“We are increasing our connection with military bases around the country so we can inform students not only about ASU but education opportunities overall with on base seminars and sharing information with leadership,” Matus said. “We will continue with efforts like these to support students and prepare them for success.”

Top photo by Charlie Leight/ASU Now

Jimena Garrison

Copywriter , Media Relations and Strategic Communications

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Connecting (from a distance) with Jane Austen

March 19, 2020

Editor's note: To stave off the stay-at-home blues, Devoney Looser is also participating with other scholars and Janeites (including ASU alumna Amanda Prahl) in VirtualJaneCon, a free, online Jane Austen convention, this March 28–29. For more information, visit

It’s fitting in the 21st century that one can visit several time zones without leaving the comfort of one’s living room/recording studio to discuss an 18th-century author. Indeed, Devoney Looser, Foundation Professor of English at Arizona State University, has been gracing the airwaves with her knowledge of all things Austen as of late.

First, Looser followed up on her piece contextualizing the PBS Masterpiece adaptation of Austen’s unfinished “Sanditon” novel with a “bonus” appearance on Nerdcast, Arizona PBS’s new educational podcast. In the episode, Looser spent time talking through previous attempts by other writers, including Austen’s own niece, to complete “Sanditon.”

“Andrew Davies was not the first to do that,” Looser said in reference to the Masterpiece series’ director. “Although he is the first, I think, to give it this level of sexiness.”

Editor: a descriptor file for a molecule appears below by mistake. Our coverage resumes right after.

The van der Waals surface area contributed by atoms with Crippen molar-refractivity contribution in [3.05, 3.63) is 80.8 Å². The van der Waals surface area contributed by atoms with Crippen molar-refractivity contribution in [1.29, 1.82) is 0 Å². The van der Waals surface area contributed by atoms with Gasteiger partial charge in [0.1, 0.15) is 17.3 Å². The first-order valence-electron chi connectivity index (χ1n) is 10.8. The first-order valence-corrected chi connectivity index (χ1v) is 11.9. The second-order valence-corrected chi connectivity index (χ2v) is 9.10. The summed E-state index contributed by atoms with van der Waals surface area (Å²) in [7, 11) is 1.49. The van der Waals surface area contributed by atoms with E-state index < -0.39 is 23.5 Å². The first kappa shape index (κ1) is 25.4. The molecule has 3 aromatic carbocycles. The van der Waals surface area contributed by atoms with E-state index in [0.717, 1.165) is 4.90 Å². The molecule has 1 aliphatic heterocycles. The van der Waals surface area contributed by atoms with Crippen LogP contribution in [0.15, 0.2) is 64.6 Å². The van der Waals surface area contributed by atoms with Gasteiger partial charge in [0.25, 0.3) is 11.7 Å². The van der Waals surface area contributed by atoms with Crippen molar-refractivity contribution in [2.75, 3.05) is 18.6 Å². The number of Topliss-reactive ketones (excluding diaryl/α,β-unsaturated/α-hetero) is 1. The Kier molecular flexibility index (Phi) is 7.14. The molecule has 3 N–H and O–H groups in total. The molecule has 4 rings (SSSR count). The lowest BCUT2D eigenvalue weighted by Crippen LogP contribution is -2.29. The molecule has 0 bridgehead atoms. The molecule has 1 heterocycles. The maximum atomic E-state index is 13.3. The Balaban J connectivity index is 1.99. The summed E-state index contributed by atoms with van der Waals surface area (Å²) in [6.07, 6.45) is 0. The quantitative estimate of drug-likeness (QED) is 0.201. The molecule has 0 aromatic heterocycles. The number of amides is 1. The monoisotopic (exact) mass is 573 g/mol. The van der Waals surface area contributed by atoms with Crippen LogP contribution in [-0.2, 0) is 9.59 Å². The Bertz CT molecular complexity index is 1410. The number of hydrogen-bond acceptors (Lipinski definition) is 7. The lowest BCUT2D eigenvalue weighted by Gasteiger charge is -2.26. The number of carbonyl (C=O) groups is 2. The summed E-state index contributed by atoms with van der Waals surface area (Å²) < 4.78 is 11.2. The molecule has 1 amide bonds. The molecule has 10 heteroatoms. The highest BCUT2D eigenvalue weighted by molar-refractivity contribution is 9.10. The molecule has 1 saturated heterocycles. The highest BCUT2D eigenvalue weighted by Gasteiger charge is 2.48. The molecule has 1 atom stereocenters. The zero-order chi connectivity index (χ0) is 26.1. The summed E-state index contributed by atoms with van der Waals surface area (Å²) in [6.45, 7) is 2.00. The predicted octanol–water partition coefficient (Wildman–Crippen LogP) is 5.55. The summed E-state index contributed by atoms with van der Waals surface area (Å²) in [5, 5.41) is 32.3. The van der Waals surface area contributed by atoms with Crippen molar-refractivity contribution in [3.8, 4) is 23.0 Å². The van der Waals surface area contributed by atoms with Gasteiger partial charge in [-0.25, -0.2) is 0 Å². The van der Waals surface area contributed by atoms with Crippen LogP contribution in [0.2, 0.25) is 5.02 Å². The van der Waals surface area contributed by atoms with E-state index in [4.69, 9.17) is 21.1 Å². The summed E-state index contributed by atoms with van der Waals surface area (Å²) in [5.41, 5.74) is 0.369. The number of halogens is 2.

The episode was posted on Feb. 24.

Next, Looser was featured on ZOOM, a podcast from Focus Features — no relation to the online conference tool now ubiquitous in remote teaching. Hosted by Amy Nicholson, a film critic for Variety magazine, each episode explores science, technology and history through modern-day film.

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Devoney Looser

Looser and Nicholson delved into the social and cultural issues surrounding Austen’s “Emma,” which was rebooted by Focus Features in February. The discussion explored lesser-known aspects of the writer herself, including her wit and provocative views on women’s roles and social class, which Austen subtly injected into her novels. Looser had also debunked these and other common misunderstandings in her recent Washington Post column: “Five myths about Jane Austen.”

Coincidentally, this week NBC Universal announced — just in time for those of us practicing social distancing by staying home — that several of its films still in theatres, including “Emma,” will be available for purchase to stream beginning as early as March 20.

All this caps off a recent notice that Looser is the recipient of the highly prestigious Bellagio Fellowship from the Rockefeller Foundation. Not surprisingly, the in-person residency has been put on hold. But when travel is normalized again, Looser will be at the Bellagio Center in Italy, where she’ll work on completing the literary biography, “Sister Novelists: The Celebrated Misses Porter in the Age of Jane Austen.”

Top photo: Image of books written by Jane Austen by Leah Kelley on Pexels